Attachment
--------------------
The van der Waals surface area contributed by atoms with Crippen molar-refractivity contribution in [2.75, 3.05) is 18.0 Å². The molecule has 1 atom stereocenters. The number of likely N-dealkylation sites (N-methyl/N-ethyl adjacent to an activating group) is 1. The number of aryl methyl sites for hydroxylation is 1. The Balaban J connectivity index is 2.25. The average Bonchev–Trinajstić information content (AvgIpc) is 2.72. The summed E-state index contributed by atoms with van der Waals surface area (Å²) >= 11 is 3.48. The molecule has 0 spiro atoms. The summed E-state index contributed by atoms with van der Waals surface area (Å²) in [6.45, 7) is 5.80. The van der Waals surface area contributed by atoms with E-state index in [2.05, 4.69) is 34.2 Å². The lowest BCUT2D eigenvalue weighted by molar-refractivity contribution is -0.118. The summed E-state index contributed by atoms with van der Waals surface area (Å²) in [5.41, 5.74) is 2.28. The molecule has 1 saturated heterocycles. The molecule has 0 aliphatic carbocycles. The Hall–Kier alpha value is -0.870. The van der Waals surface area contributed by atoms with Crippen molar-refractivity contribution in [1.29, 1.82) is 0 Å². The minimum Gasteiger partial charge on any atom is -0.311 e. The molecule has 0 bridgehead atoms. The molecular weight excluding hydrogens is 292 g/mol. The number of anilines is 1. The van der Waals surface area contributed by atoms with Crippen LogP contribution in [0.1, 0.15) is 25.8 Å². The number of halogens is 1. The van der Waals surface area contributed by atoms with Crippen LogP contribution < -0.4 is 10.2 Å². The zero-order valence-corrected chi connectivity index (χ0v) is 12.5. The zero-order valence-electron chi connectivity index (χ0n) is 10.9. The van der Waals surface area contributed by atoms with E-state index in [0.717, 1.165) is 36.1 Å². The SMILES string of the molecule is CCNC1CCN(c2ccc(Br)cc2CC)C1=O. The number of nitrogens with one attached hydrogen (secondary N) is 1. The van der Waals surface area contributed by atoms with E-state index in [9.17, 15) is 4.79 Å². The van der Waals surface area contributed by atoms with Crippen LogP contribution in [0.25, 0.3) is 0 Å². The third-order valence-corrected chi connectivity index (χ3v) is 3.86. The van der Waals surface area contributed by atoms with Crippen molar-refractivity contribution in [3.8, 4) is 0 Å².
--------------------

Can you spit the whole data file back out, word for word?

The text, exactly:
The van der Waals surface area contributed by atoms with Crippen molar-refractivity contribution in [2.75, 3.05) is 18.0 Å². The molecule has 1 atom stereocenters. The number of likely N-dealkylation sites (N-methyl/N-ethyl adjacent to an activating group) is 1. The number of aryl methyl sites for hydroxylation is 1. The Balaban J connectivity index is 2.25. The average Bonchev–Trinajstić information content (AvgIpc) is 2.72. The summed E-state index contributed by atoms with van der Waals surface area (Å²) >= 11 is 3.48. The molecule has 0 spiro atoms. The summed E-state index contributed by atoms with van der Waals surface area (Å²) in [6.45, 7) is 5.80. The van der Waals surface area contributed by atoms with E-state index in [2.05, 4.69) is 34.2 Å². The lowest BCUT2D eigenvalue weighted by molar-refractivity contribution is -0.118. The summed E-state index contributed by atoms with van der Waals surface area (Å²) in [5.41, 5.74) is 2.28. The molecule has 1 saturated heterocycles. The molecule has 0 aliphatic carbocycles. The Hall–Kier alpha value is -0.870. The van der Waals surface area contributed by atoms with Crippen molar-refractivity contribution in [1.29, 1.82) is 0 Å². The minimum Gasteiger partial charge on any atom is -0.311 e. The molecule has 0 bridgehead atoms. The molecular weight excluding hydrogens is 292 g/mol. The number of anilines is 1. The van der Waals surface area contributed by atoms with Crippen LogP contribution in [0.1, 0.15) is 25.8 Å². The number of halogens is 1. The van der Waals surface area contributed by atoms with Crippen LogP contribution < -0.4 is 10.2 Å². The zero-order valence-corrected chi connectivity index (χ0v) is 12.5. The zero-order valence-electron chi connectivity index (χ0n) is 10.9. The van der Waals surface area contributed by atoms with E-state index in [0.717, 1.165) is 36.1 Å². The SMILES string of the molecule is CCNC1CCN(c2ccc(Br)cc2CC)C1=O. The number of nitrogens with one attached hydrogen (secondary N) is 1. The van der Waals surface area contributed by atoms with E-state index in [9.17, 15) is 4.79 Å². The van der Waals surface area contributed by atoms with Crippen LogP contribution in [0.25, 0.3) is 0 Å². The third-order valence-corrected chi connectivity index (χ3v) is 3.86. The van der Waals surface area contributed by atoms with Crippen molar-refractivity contribution in [3.8, 4) is 0 Å².